MAINE, USA — Spending on Question 1 on next month's statewide ballot has surpassed $60 million. The bill seeks to block the New England Clean Energy Connect, the Central Maine Power hydropower transmission corridor. CMP contributed $8.6 million in the last quarter. Hydro-Québec, which will sell the electricity, spent another $4.9 million.
But other out-of-state power company interests are spending heavily in support of the effort to stop the project. NextEra of Florida contributed $7 million in the last quarter.
Phil Harriman said suppliers of other energy sources "see Hydro-Québec as a threat."
Betsy Sweet said, "The numbers are just outrageous. Think about it, probably 300,000 people are going to vote in this election, and we're talking about spending $70 million?"
She thinks that money would do more good if invested in "clean green energy" instead of on TV ads.
The 2022 campaign for Congress in Maine's second district is likely to be another big-money affair.
Republican Bruce Poliquin said he has raised nearly $900,000 in the last couple of months in his effort to reclaim that seat.
"To raise that kind of money already tells you all you need to know about how important this race is nationally," Harriman said.
He believes Democratic incumbent Jared Golden is in a difficult position because "his caucus is going to want him to support these so-called infrastructure bills in Washington, and he's going to have to look at those leaders in Washington and say, 'look I've got a represent my district and they are not with you on this.'"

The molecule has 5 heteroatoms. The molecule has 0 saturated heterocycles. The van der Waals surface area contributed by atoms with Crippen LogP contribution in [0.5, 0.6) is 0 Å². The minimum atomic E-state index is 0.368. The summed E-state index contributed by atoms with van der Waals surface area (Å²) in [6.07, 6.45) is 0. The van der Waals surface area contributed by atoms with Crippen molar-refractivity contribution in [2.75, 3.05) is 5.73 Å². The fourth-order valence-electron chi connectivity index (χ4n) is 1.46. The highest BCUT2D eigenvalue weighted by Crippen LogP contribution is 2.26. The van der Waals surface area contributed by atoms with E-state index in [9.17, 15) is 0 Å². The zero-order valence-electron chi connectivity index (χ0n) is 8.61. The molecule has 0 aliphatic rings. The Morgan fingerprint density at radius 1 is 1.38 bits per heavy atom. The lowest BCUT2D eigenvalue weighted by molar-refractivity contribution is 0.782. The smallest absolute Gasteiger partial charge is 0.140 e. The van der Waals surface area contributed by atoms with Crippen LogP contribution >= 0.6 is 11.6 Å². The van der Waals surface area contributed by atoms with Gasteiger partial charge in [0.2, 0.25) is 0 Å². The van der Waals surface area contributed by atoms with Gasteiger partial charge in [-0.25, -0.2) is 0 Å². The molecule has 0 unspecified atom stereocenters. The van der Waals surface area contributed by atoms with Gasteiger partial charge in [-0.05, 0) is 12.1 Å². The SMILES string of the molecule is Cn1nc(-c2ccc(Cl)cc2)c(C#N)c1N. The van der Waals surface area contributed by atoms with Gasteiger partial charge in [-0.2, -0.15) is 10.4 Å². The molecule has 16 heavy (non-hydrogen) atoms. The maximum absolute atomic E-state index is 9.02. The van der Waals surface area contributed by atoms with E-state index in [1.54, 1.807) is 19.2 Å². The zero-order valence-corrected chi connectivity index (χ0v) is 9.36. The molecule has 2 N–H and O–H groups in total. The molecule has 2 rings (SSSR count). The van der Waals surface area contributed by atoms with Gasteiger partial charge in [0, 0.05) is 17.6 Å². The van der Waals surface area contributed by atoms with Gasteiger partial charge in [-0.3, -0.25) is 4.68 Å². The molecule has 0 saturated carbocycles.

Sweet points out that with redistricting, the second district is changing, including more liberal communities such as Hallowell.
And she calls the large early fundraising numbers "appalling."
Sweet offers a challenge to Poliquin and Golden to spend that money "on telling us what you will do, and why you are the best person, and not spend a penny of it on telling us why the other person is a lousy person."
Maine legislators have submitted 330 proposed bills for the session that begins in January. They include proposals to reverse some of Gov. Janet Mills' COVID-19 policies. One would prevent imposing vaccine mandates; another would reinstate religious exemptions to such mandates. A third would make unvaccinated people a protected class under the Maine Civil Rights Act.
Given the Democratic majorities in the Maine House and Senate, these bills may not even make it to the floor.
Harriman points out that "Maine's constitution says when the legislature meets in the second year of their session, these are supposed to be bills that are an emergency. So we've got 330 emergencies coming at us supposedly."
He added that "it's more about electioneering than policy."
And Sweet agrees that efforts to rebuke Gov. Mills over her coronavirus response "is really just about whipping up the base and the folks that have been mad about it all along."
Our analysts also discuss the battle over raising the federal debt ceiling, the new "election integrity" director hired by the Republican Party, and Betsy Sweet's own call this week for Sen. Susan Collins to resign over her support for Supreme Court Justice Brett Kavanaugh in the wake of new efforts to restrict access to abortion that will come before the court.
Political Brew airs Sundays on NEWS CENTER Maine's Morning Report.